On your heaviest training days (heavy lifting, sprinting, anything that results in glycogen depletion), increase your carbohydrates and limit your fat intake. Yes, limit your fat intake to around 50g (eyeball it – don’t demolish that stick of butter today). Don’t cut it out altogether, mind you, but emphasize carbs over fat. Fat doesn’t have much of a short-term effect on leptin, and, since we want to increase leptin in the short-term without gorging on overall calories, limiting fat and emphasizing carbohydrate is the way to go. Don’t do much to your protein intake. Just keep it relatively normal. Limit your refeeds to once, maybe twice a week, and always after really big workouts, but really go for it. Eat a lot of yams, sweet potatoes, fruit, plantains, squash – any Primal source of starchy carb will do the trick (grains and legumes are still problematic, so keep away). Eat more total calories than you’d normally eat and way more carbohydrate calories than you’d normally eat – at least 250 g-300 g worth. Finish your refeed day with a decent chunk of lean protein (chicken breast, cottage cheese).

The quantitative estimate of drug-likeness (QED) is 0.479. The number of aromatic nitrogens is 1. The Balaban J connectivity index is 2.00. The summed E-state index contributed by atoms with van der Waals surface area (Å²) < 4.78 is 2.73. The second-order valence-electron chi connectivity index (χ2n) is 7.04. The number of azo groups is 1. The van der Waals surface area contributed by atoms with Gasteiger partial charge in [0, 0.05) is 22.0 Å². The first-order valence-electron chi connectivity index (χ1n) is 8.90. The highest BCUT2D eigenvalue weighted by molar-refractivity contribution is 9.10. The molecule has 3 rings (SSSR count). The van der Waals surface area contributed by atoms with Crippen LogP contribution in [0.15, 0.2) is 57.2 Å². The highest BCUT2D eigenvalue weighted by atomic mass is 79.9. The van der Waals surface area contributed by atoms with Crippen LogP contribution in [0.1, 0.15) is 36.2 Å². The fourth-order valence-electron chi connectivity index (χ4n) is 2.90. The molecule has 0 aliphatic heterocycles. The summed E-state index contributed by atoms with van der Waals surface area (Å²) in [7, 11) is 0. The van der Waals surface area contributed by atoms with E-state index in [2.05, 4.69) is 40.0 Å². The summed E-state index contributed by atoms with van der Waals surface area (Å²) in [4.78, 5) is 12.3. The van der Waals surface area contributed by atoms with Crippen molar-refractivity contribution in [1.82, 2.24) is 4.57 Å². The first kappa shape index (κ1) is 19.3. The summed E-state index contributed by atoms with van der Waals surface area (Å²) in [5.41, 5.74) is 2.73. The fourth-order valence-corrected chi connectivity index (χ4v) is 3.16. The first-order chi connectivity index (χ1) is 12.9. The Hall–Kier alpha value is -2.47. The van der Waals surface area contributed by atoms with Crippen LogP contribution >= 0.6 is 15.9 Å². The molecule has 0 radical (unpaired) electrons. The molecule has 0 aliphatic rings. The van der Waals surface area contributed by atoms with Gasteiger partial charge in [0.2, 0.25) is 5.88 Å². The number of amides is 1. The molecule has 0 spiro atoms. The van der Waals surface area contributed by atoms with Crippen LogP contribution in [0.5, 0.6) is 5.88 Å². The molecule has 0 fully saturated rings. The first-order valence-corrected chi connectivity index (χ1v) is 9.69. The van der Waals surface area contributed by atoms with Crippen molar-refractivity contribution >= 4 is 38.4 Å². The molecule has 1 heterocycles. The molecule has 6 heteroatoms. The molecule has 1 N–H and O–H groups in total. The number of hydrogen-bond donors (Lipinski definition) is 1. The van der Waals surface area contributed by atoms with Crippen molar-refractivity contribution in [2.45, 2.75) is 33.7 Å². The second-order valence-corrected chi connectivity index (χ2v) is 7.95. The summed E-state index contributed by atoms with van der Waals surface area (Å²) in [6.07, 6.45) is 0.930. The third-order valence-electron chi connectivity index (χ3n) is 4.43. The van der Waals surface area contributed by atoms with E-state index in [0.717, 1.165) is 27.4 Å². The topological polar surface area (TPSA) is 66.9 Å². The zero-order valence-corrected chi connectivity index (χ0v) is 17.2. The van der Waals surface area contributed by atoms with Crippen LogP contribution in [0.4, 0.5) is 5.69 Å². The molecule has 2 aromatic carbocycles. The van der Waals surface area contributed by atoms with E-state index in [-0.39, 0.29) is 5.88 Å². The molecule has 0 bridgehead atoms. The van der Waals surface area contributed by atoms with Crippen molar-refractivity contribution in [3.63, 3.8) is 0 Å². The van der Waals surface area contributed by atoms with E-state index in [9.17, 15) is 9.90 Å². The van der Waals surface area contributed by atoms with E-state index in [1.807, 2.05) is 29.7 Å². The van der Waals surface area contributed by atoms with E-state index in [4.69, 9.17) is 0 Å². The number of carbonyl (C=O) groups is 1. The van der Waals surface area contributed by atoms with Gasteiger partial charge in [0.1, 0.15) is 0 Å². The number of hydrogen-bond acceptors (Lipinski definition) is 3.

You’ll probably get that bloated, water-weight feeling the following day, especially if your diet is relatively low-carb, but that will go away after a day or so. Leptin will rise (independent of fat storage), glycogen will replenish, and your appetite will normalize. Since you’re already fairly lean with low circulating leptin (and, remember: you should be relatively lean before employing refeeds), your leptin senstivity will be high. The leptin bounce won’t be enough to dull your leptin receptors; that generally only happens with the obese, who have chronically elevated leptin.